The problem with Liberal Leader Justin Trudeau’s recent election promise to create more child care spaces, and cut parent fees, is the federal government doesn’t run child care — the provinces do.
Like health care and education, provincial governments fund, operate and make the rules around publicly funded child care, including what level of fees parents pay. The feds have nothing to do with it, other than to try to horn in from time to time, offering provinces cash in exchange for some loose and barely enforceable conditions.
Federal politicians do it because they seek relevance. Health care, child care and public schools are some of the most important services governments provide. Federal politicians desperately want to be part of them, not just by sending transfer payments, but by trying to get directly involved in policy decisions.
The attempts to encroach on provincial jurisdiction are more show than substantive public policy. They’re mostly about photo ops and image building.
That was on full display Monday, when Trudeau used children as props during his announcement — as politicians from all political stripes do — when pledging to make child care more accessible and more affordable for parents.
Trudeau promised to boost child care funding to the provinces by $535 million a year through its existing Early Learning and Child Care Framework. He claims it would allow provinces (if they agree to the terms of the funding) to create up to 250,000 more spaces for before and after-school child care (under the age of 10). He also claims the feds would lower parent fees by 10 per cent across the country.
The federal government has no ability to lower fees, by any amount. Provincial governments would have to agree to lower fees in exchange for their portion of the $535 million. Provinces would also have to agree to open new spots for before and after-school students.
There are all kinds of problems with making generic policy on the fly, especially when it’s one level of government making promises in the jurisdiction of another.
For starters, the child care spots Trudeau is proposing to fund may not be the ones of greatest need in some provinces, or any province. Provinces may have pressures in other areas of child care, such as a shortage of spaces for infants or a lack of resources to pay child care workers decent wages.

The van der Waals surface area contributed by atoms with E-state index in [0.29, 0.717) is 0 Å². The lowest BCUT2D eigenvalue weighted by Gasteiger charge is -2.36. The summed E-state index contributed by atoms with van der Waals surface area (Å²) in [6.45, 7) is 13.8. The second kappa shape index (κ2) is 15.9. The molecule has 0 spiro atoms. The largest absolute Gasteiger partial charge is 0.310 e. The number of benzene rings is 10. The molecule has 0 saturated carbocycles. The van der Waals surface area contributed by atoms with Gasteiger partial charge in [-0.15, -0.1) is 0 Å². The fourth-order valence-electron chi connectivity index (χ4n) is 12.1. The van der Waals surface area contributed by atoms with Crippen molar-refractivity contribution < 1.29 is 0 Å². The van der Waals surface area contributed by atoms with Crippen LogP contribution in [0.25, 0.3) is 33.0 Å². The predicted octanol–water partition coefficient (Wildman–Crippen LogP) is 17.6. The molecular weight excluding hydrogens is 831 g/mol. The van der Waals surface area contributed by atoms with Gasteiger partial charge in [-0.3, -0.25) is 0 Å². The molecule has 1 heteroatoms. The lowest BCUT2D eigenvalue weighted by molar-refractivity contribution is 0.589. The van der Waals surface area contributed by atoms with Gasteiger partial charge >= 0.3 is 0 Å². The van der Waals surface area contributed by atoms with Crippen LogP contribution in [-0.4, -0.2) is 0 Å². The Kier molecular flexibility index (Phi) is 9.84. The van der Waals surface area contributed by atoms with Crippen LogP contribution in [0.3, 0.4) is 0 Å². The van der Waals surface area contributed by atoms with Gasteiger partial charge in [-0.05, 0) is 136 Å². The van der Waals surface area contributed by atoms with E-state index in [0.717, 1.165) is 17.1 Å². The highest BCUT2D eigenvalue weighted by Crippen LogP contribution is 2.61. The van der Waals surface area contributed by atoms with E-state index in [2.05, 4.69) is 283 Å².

Each province has its own needs. And since the provinces run the programs, they know how best to spend the child care dollars they have.
Which is also why telling provinces they have to cut fees across the board is folly. Each province has its own child care programs with its own fee schedules. It may not be in the best interest of a province to cut fees across the board (which would reduce revenue for cash-starved care centres).
Some provinces may want to provide lower-income families with greater subsidies. Some may want raise fees for those who can afford it to ensure higher-income families pay a more equitable share. (Parent fees in Manitoba have been frozen at $20.80 per day for pre-school children since 2013, and have only gone up $2 since 2002.)
Probably the biggest flaw in attempts by federal politicians to encroach on provincial jurisdiction with short-term offers of money is: what happens when Ottawa’s cash runs out?
If the federal government gives a province money to open more child care spaces and a province does so — including paying for the bricks and mortar — who’s left holding the bag when Ottawa decides one day it’s no longer going to pay the operating costs? The provinces.
The best policy would be for the feds to transfer more tax points to the provinces (where Ottawa vacates a portion of taxation and allows provinces to raise theirs by a commensurate amount) to help them pay for health care, child care and public schools. That would allow provinces to make the best decisions for their specific jurisdictions, while still being accountable to taxpayers.
Federal politicians don’t like that approach because they wouldn’t get the photo ops. So they opt for bad, one-size-fits-all policies, such as Monday’s announcement, instead.
Tom has been covering Manitoba politics since the early 1990s and joined the Winnipeg Free Press news team in 2019.